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Get to Know A World Champion! Breaking News

World’s Champion Breaking News, a 6-year-old flashy chestnut, and his owner/rider 18-year-old Megan McClure are making headline news in Saddle horse country.

Extra, Extra... read all about it! What a gal. What a horse. What a meteoric rise to the top of the Saddle horse world. They took the blue at the Kentucky State Fair World’s Championship Horse Show in Louisville, Ky., in the Junior Exhibitor Five-Gaited 16-17-Year-Old qualifier. “He's explosive and powerful, and a lot of fun. I think he’s awesome. I just love him,” said McClure, of Taylorsville, N.C.

How did she meet the horse? Kim and Peter Cowart, her current trainers at West Wind Stables in Statesville, N.C., saw him at Merrill Murray’s stables in Versailles, Ky., about two years ago. They told McClure about him, and thought she might like him as her juvenile gaited horse. McClure went to Kentucky to ride Breaking News.

What did she think of her first meeting with him? "I loved him right away. I knew he could teach me a lot. I knew he could go the distance," she said. Unknown to McClure, her grandmother Beth Arndt collaborated with Peter Cowart on a secret plan. “It was Christmas Eve morning, and my whole family and I were going to the barn where I was going to ride. All of a sudden, I saw Kim riding News (Megan calls him News) around the corner. He had a red bow around his neck. My grandmother bought him for me as a Christmas present," she said. "I was speechless."

"We spent the winter getting to know each other," she said. And that's an understatement. They did more than that.

In 2003, Peter Cowart rode Breaking News in the ASAC Horse Show to first place in the five-gaited qualifier and also first place in the Five-Gaited Grand Championship. That show was in Clemson, S.C. A month later, McClure debuted with News at the J.D. Massey Classic Horse Show, also in Clemson, S.C. There he won first place in the Five-Gaited Junior Exhibitor 17 and Under class and also reserve in the Five-Gaited Junior Exhibitor Championship. But they didn't stop there.

They won first and second places at the Asheville Lions Club Horse Show in the Five-Gaited Junior Exhibitor stake and Five-Gaited Junior exhibitor class, respectively. Then it was back to the Bluegrass State for the Lexington Junior League Horse Show where she and News picked up two reserve places in the Five-Gaited Junior Exhibitor qualifier and championship. She placed reserve in the qualifier at the North Carolina State Championship Charity Horse Show in Raleigh, N.C., in the Five-Gaited Junior Exhibitor division before Peter rode News to the Five-Gaited Grand Championship. That ended their season last year.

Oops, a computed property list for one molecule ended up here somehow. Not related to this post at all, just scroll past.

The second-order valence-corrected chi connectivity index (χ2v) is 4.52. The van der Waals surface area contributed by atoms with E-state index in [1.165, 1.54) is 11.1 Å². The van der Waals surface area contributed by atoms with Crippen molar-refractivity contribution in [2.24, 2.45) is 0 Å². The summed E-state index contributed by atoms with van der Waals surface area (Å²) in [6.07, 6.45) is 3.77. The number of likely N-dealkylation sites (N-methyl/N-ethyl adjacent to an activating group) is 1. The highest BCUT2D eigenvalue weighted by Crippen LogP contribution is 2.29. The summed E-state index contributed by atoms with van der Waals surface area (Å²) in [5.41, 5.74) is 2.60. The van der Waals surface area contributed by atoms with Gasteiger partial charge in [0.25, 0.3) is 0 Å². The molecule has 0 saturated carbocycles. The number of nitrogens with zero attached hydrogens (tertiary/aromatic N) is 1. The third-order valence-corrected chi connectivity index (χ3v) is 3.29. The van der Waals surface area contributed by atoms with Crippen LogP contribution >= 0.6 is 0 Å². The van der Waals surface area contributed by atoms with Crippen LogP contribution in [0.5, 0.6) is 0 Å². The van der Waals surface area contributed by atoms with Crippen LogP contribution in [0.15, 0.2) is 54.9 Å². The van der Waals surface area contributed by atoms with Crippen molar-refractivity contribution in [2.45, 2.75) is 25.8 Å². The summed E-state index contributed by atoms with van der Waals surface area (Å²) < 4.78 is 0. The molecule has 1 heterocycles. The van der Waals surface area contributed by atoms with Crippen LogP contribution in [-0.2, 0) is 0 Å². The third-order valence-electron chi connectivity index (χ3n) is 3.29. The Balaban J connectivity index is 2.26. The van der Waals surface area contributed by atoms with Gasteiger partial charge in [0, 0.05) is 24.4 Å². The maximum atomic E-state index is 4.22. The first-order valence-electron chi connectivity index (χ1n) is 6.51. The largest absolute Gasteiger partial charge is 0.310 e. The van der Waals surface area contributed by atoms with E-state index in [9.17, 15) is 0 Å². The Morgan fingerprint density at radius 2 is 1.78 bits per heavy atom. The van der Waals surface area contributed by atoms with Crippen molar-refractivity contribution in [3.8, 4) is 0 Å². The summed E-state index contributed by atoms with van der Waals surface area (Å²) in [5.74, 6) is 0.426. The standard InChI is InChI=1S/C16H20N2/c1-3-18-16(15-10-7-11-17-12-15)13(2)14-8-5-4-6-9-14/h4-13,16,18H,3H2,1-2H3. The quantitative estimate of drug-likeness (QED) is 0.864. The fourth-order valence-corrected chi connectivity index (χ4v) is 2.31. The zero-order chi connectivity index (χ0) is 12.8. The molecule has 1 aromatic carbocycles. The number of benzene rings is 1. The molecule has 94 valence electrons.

McClure has been the only one to show him this year. They placed first at the J.D. Massey Classic Horse Show in the Five-Gaited Junior Exhibitor Championship, first in the Five-Gaited Junior Exhibitor Championship at Asheville, reserve in the 15-17 qualifier at Lexington, first at the World's Championship Show in the 16-17 class and were the 14-17 reserve world's grand champions.

Breaking News stays at West Wind Stables in training with the Cowarts. The talented equestrienne goes to Lenoir-Rhyne College in Hickory, N.C. where she is a freshman majoring in communications/print journalism. The school is close to the West Wind barn, and she goes twice a week to see News. She saw him every day this summer. Every Saturday she goes to see him too. "If I saw him any less, I don't think I could handle it," she said.

Megan began riding little ponies when she was age 5 at a local stables, and rode "whatever the barn had." Later, she rode jumpers. Then she met Dora Huie, a North Carolina trainer who transformed her from jumpers to a saddle seat rider. She also introduced Megan to the show ring. She was with Huie for four years. "She gave me a really good foundation in saddle seat."

Does she prefer Saddlebreds over hunters? "Most definitely. Without a doubt. They're more exciting and fiery," she said.

What does she think about in the ring? "I'm so into the moment. I try to show him off to the best of my ability. He's extremely game," she said. "He's just like a big dog. He has the sweetest personality in the stall. He nuzzles and licks my face and neck. He thrives on attention. He gets very jealous if I pay attention to another horse," she said.

What does he eat in addition to hay? Apples, carrots, mints? "He'll eat just about anything. He likes animal crackers," she said with a laugh.

McClure says her parents are very supportive. Her grandmother comes down and watches her ride him. She's also supportive. She said her trainers are excellent. "Peter is amazing. He does an extraordinary job with him and with getting me ready for him. They're very good trainers and teachers. Without her (Kim) I wouldn't be able to ride News. She helps me with my ring presence and showmanship as well as teaching me skills that I'll use on other horses. I feel like I've come so far under their direction. I don't know where I'd be without either of them." She said News' groom, Jack McCray, also deserves a lot of credit and is meticulous in getting News ready at home and at shows. "His turnout is second to none. He's the reason News looks so good."

Megan has two other horses in training: a three-gaited show pleasure mare, Cloverleaf 's Pocketful of Miracles (called Chloe for short), and a 2-year-old five-gaited filly, I'm A Music Girl (I'm a New Yorker x Theme Music), who'll make her debut in 2005 in the three-year-old five-gaited division.

Right now plans are uncertain for Megan and News. She would like to show him in amateur classes next year, but she doesn't know what her school schedule will allow. "This year has been so wonderful, it will be hard to top, but I'm excited to see what 2005 has in store."

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